“Good morning to you, too,” grunted Bill, spitting into the sink. He rinsed his mouth out with a glass, not his hands, which Drew thought was a totally faggy thing to do. “Shower’s free, if you want, towels in the cabinet. I’ve got a deposition at nine, so I’ll probably be gone by the time you’re done, but you can let yourself out; the front door will lock itself.”

Drew’s brain had barely made the shift to first gear, and so the only part of Bill’s words that penetrated the haze around his brain was the sound of the words themselves. “…You, uh — you don’t sound like a fob.”

“That’d be because I’m not.” Bill reached for a comb at the side of the sink and began raking his thick, damp black hair into place. He was actually really handsome, Drew could see in the bright morning light — not movie-star gorgeous, but good-looking just the same, with full lips and deep eyes. His body had a softness to it, particularly around his stomach, but that definitely didn’t make him any less nice to look at. “My family hasn’t been fresh off a boat since the mid-1800s. Odds are by this point I’m more American than you are.”

“No shit,” Drew said, because he couldn’t think of a better response. He flushed the toilet because it was polite, then decided to go after a towel and take a shower. Considering last night’s activities, he probably needed one. “So, uh, what do you do?”

Bill shook up a can of shaving cream and began to lather his cheeks and neck. “I’m an attorney.”

“What, like a lawyer?”

“Exactly like a lawyer.” He plucked a safety razor from a drawer beneath the sink, removed the cap, and began cutting swaths through the snowy foam on his face with great precision. “William J. Ma, Attorney at Law. Which rhymes and sounds really stupid, so I try not to say it that often.”

Drew knew he should go on and get in the shower, but something about the routine was captivating. “…You know, I didn’t think Chinese guys had to shave.”

That brought the razor to a halt in its path, and Bill looked at him through the mirror’s reflection, one eyebrow perched distinctly higher than the other. “No,” he deadpanned after a moment’s consideration, “we’re all as hairless as women. There’s no blade in here, and I’m just doing this all just to confuse you.”

“Huh.” Tossing the towel over a hook, Drew swung open the pebbled-glass door to a shower that was about the size of his kitchen. “…Wait, you’re making fun of me.”

“Now why would I do that?” Tapping the razor off against the side of the sink, Bill brought the edge of the towel up to brush the remnants of the foam from his jaw and neck. “Enjoy your shower, Drew, and it was very nice meeting you. Oh, and if you’re going to steal anything after I’m gone, take it from the china cabinet in the living room; it was all my grandmother’s and I hate every last tacky piece of dreck in there.”

“Uh, thanks,” Drew grunted back, stepping under the shower head and turning on the spray just as hot as he could stand. It burned and felt good all at once, but his veins told him he couldn’t stick around an enjoy it — he’d been stupid last night, and he’d be even stupider if he didn’t get home for another fix before he really started crashing. When he got home, he could shoot up in peace, everything would be okay, and he wouldn’t have to worry about any of this real life shit any more.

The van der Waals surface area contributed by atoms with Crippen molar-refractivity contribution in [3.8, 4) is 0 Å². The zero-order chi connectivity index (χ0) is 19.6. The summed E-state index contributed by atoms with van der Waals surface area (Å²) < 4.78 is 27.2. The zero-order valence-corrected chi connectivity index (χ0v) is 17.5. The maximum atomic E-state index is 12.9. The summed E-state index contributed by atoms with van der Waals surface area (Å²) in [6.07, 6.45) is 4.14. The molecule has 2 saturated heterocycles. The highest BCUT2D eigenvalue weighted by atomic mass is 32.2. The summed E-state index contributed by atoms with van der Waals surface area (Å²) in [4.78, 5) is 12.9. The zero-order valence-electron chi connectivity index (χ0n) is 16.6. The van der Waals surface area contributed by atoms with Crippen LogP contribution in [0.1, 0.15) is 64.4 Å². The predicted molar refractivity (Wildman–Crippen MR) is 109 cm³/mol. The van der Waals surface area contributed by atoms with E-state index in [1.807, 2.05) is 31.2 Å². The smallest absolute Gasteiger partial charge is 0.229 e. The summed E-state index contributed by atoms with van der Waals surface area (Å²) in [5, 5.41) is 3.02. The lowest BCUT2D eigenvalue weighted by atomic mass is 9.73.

When Bill opened the door a week later, Drew was wearing what he hoped to be his sincerest face. Bill squinted at him for a moment, eyes widening with recognition after a few seconds’ scrutiny. “Can I help you?”

Drew scuffed his shoes against the floor; the pride he’d thought gone had resurfaced at just the wrong moment, making this all the more difficult. “…Got kicked out.”

Bill frowned a little. “Of your house?”

“Apartment.” Drew shrugged the knapsack against his back, and could sense Bill’s gaze going to the two army-issue duffels at his feet. He’d managed to haul them one-handed all the way across town and up three flights of stairs, but wasn’t sure he could make it much farther. “Crazy chink landlady, said I hadn’t paid her, I told her my check wasn’t here yet, it’d come next week, but she threw me out anyway.”

“Uh-huh.” Now Bill was leaning against the doorframe, arms crossed, expression clearly wondering why this was his problem. Beyond him, Drew could see the edges of a nice apartment, one he had been too fucked-up to appreciate the first go ’round.

Drew shrugged, prodding at the duffel with his toe. “…So I can stay here for a while?”

It was a good sign, Drew figured, when Bill didn’t laugh outright, and a better one when, after a long moment, he reached down to take one of Drew’s bags in hand. “Come on in.”

Not willing to tempt his fortune, Drew hitched up the other bag and followed, setting his things down in the apartment’s foyer as Bill latched the deadbolts behind him. It was a very nice apartment, in fact, with lots of things in it Drew was certain were expensive. Everything was black, white, and steel, the kind of minimalism made possible only with money to burn. Well, even if this didn’t work out in the long term, he’d make sure to hit up that china cabinet before he went.

“I’m not going to let you stay here just to fuck you,” Bill said, though Drew heard the word just and figured that at least a little fucking was in order, which was more than all right with him. “My last housekeeper got deported, and I haven’t gotten a new one, so you’re it.”